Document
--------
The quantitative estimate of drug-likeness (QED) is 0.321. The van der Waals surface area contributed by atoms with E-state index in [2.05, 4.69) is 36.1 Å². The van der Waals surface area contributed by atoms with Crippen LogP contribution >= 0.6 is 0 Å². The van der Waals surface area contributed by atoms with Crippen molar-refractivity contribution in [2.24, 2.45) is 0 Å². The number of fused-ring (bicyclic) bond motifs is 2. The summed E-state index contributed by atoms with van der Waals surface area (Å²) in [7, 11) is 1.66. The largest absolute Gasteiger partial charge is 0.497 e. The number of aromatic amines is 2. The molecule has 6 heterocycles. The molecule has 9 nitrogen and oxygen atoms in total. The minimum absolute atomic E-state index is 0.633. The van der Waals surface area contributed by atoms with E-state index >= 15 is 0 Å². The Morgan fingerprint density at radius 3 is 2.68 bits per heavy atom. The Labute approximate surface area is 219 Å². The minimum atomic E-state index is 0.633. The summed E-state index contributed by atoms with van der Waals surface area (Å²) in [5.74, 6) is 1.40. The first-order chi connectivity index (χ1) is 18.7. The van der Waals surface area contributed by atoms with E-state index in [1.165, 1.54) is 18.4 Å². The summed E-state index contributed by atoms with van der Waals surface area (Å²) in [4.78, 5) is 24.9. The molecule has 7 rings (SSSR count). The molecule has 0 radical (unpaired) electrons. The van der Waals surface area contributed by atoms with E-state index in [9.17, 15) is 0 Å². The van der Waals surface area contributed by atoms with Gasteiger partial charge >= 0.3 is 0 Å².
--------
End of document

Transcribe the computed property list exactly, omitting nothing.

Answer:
The quantitative estimate of drug-likeness (QED) is 0.321. The van der Waals surface area contributed by atoms with E-state index in [2.05, 4.69) is 36.1 Å². The van der Waals surface area contributed by atoms with Crippen LogP contribution >= 0.6 is 0 Å². The van der Waals surface area contributed by atoms with Crippen molar-refractivity contribution in [2.24, 2.45) is 0 Å². The number of fused-ring (bicyclic) bond motifs is 2. The summed E-state index contributed by atoms with van der Waals surface area (Å²) in [7, 11) is 1.66. The largest absolute Gasteiger partial charge is 0.497 e. The number of aromatic amines is 2. The molecule has 6 heterocycles. The molecule has 9 nitrogen and oxygen atoms in total. The minimum absolute atomic E-state index is 0.633. The van der Waals surface area contributed by atoms with E-state index >= 15 is 0 Å². The Morgan fingerprint density at radius 3 is 2.68 bits per heavy atom. The Labute approximate surface area is 219 Å². The minimum atomic E-state index is 0.633. The summed E-state index contributed by atoms with van der Waals surface area (Å²) in [5.74, 6) is 1.40. The first-order chi connectivity index (χ1) is 18.7. The van der Waals surface area contributed by atoms with E-state index in [1.165, 1.54) is 18.4 Å². The summed E-state index contributed by atoms with van der Waals surface area (Å²) in [4.78, 5) is 24.9. The molecule has 7 rings (SSSR count). The molecule has 0 radical (unpaired) electrons. The van der Waals surface area contributed by atoms with E-state index in [9.17, 15) is 0 Å². The van der Waals surface area contributed by atoms with Gasteiger partial charge >= 0.3 is 0 Å².